Summer Lightning by P.G. Wodehouse – A Book Review

Week two of my book challenge and I’ve opted for a classic, the second in Wodehouse’s Blandings series.

Something Fresh (Blandings #01)

P.G. Wodehouse is an author I have only recently discovered despite being fairly well known and being first published in the early 1900’s. My first venture into his work was by audiobook, the first of his Blanding’s novels called Something Fresh and it was possibly the most perfect audiobook I have as yet encountered. The story is engaging without requiring too much concentration; ideal for driving or knitting or any other everyday task. The humour light and quick without being stupid or crude and the characters extremely well drawn without hours of description. Add to this a wonderfully fitting narration and you have the most rounded experience of an audiobook you could ever hope for. Yes, it really is that great!


This first Blanding’s novel follows several eccentric British characters reaching across several classes with an occasional American thrown into the mix. Almost farcical in its style, the story is told in an indulgent manner, witnessing the eccentricities and idiosyncrasies of these loveable though clearly flawed characters as they all romp through whatever charade is playing out across the pages. It is the matching satirical narration by Frederick Davidson that made listening to this version of the audiobook so enjoyable (Audible link here). However Audible has at least two different narrations of this book, and though I can’t imagine anyone else doing greater justice to it the sample I listened to of the other version seems perfectly good also.

Wodehouse’s style and view of the british reminds very much of The ‘Thinks I To Myself’ novel by Edward Nares that I am currently recordng as a audiobook (see my previous post).

Summer Lightning (Blandings #02)

So I have waxed lyrical on Something Fresh (rightly so) and have yet to mention this week’s book Summer Lightning. This is the second in the Blanding’s series following on from Something Fresh (see it is related). After loving the first audiobook so much I went out and purchased the first three books in the series in book format and I’m very glad I did. Re-entering Wodehouse’s world is a delight, it is so quintessentially English that it can’t help but make me smile. With some of the same characters and some new, a whole new farce being played out and many to the point descriptions I enjoyed it immensely.


Wodehouse very cleverly interweaves several interlinking stories with each character clearly at the centre of their own plot. The reader gets to enjoy the God like feeling of seeing the overarching story and how they are all going to collide in a most satisfying manner. If you would like to know what it is about I will tell you there are a couple of love stories, a tell-all story about the gentry about to be published, a crazy ex-secretary and the theft of a prize pig, beyond that you’ll have to look it up yourself (on Amazon here).  Overall I liked this book, possibly not as much as the first one. The slightly less enthusiastic review of this book is most likely due to the first having the advantage of novelty, and the very great advantage of a great reader.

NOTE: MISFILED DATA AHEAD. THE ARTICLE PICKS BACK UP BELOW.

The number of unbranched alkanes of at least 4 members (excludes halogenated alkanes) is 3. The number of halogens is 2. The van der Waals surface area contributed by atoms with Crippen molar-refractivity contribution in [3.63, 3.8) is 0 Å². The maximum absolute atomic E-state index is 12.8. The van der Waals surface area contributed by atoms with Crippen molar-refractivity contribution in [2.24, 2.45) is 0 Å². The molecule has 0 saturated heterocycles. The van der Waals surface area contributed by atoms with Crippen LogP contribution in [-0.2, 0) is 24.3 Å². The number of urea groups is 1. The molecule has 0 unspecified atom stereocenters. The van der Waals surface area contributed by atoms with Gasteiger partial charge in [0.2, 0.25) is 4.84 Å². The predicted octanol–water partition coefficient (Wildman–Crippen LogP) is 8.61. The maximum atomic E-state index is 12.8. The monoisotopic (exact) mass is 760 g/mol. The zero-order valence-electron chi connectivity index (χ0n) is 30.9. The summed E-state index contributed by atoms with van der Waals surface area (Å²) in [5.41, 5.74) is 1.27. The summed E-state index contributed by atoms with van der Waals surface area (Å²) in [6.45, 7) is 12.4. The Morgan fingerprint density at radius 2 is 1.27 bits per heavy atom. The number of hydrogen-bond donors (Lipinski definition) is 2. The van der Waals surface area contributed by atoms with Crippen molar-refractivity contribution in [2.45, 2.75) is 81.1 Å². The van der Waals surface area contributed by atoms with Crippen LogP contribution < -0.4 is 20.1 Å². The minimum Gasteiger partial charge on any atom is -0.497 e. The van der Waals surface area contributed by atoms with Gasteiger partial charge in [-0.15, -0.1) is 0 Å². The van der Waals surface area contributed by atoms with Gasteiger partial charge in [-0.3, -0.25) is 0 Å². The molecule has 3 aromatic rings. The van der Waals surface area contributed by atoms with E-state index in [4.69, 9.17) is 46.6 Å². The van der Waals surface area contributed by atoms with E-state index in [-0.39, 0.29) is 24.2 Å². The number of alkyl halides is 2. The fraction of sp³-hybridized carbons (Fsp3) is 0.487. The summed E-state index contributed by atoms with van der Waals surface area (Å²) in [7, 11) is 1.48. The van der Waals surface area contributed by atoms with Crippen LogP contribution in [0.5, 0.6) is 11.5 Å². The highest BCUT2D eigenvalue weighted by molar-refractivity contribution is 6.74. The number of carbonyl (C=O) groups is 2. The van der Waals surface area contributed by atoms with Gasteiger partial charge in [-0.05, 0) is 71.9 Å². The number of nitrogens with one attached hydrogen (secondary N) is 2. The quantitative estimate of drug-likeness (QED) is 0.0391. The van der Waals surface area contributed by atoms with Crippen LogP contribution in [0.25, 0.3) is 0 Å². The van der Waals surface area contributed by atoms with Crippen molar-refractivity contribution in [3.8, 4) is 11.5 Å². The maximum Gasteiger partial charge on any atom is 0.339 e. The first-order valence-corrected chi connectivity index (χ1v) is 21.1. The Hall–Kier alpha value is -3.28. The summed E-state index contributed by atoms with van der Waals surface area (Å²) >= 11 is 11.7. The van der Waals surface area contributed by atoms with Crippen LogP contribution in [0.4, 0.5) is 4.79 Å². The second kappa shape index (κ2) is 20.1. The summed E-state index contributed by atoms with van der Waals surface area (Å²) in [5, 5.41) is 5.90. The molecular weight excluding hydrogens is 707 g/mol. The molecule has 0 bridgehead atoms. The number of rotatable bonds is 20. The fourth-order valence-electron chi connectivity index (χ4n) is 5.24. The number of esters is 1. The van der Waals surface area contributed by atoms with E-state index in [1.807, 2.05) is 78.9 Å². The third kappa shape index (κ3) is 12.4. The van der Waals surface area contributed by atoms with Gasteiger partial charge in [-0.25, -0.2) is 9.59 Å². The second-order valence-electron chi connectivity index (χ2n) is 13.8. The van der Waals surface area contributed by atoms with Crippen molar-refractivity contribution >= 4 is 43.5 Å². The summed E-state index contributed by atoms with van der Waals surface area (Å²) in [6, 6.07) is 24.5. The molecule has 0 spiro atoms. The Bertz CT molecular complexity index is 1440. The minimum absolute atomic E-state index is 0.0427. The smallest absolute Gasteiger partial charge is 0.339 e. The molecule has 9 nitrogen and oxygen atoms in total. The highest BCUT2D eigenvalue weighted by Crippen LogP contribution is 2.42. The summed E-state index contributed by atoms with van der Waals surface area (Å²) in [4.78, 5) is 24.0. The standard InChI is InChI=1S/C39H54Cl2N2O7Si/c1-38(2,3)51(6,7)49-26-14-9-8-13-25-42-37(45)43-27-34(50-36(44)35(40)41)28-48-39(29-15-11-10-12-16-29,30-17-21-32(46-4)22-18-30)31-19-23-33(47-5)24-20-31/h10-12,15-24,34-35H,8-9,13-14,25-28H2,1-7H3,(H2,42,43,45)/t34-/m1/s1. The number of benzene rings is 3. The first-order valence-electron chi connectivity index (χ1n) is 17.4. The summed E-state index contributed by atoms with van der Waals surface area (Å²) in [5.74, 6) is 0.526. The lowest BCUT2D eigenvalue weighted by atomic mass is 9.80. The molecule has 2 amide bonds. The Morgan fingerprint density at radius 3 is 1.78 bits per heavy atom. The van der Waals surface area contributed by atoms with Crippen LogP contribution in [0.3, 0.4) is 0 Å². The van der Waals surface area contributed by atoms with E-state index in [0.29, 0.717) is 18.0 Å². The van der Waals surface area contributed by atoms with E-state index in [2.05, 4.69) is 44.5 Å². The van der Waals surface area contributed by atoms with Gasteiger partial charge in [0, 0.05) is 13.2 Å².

I have also just discovered the Blanding’s collection was turned into a British TV series in 2013 and is likely to have a 3rd series in 2016. To top it off it seems to have an epic cast with some great comic geniuses including Jennifer Saunders and Tim Vine! This is something I need to hunt out and investigate.


In order to give those of you who aren’t familiar with his work (as I wasn’t) a little incite, I have extracted a few quotes I think will help paint the picture.

Wodehouse prefaced the book Summer Lightning and within the first paragraph he addresses his critics as follows:

‘A certain critic – for such men, I regret to say, do exist – made the remark about my last novel that it contained ‘all the old Wodehouse characters under different names’. He has probably now been eaten by bears, like the children who made mock of the prophet Elisha: but if he still survives he will not be able to make a similar charge against Summer Lightning. With my superior intelligence, I have outgeneralled the man this time by putting in all the old Wodehouse characters under the same names. Pretty silly it will make him feel, I rather fancy.’

An example of his complete understanding of the English way is shown within the novel as follows:

‘The Instinct which warns all good Englishmen when tea is ready immediately began to perform its silent duty. Even as Thomas set gate-leg table to earth there appeared, as if answering on cue, an elderly gentleman in stained tweeds and a hat he should have been ashamed of, Clarence, ninth Earl of Emsworth, in person.’

And later:

‘When some outstanding disaster happens to the ordinary man, it finds him prepared. Years of missing the eight-forty-five, taking the dog for a run on rainy nights, endeavouring to abate smoky chimneys, and coming down to breakfast and discovering that they have burned the bacon again, have given his soul a protective hardness, so that by the time his wife’s relations arrive for a long visit he is ready for them.’

And finally an example of Wodehouse’s way with words when it comes to description:

‘Percy Pilbeam’s eyes were too small and too close together and he marcelled his hair in a manner distressing to right-thinking people, but today he had to be lumped in with the rest of the species as a man and brother, so Hugo bestowed a dazzling smile upon him. He still thought Pilbeam should not have been wearing pimples with a red tie. One or the other if he liked. But not both.

With over 100 books to his name and a style I’m loving I may never be lost for a book again!


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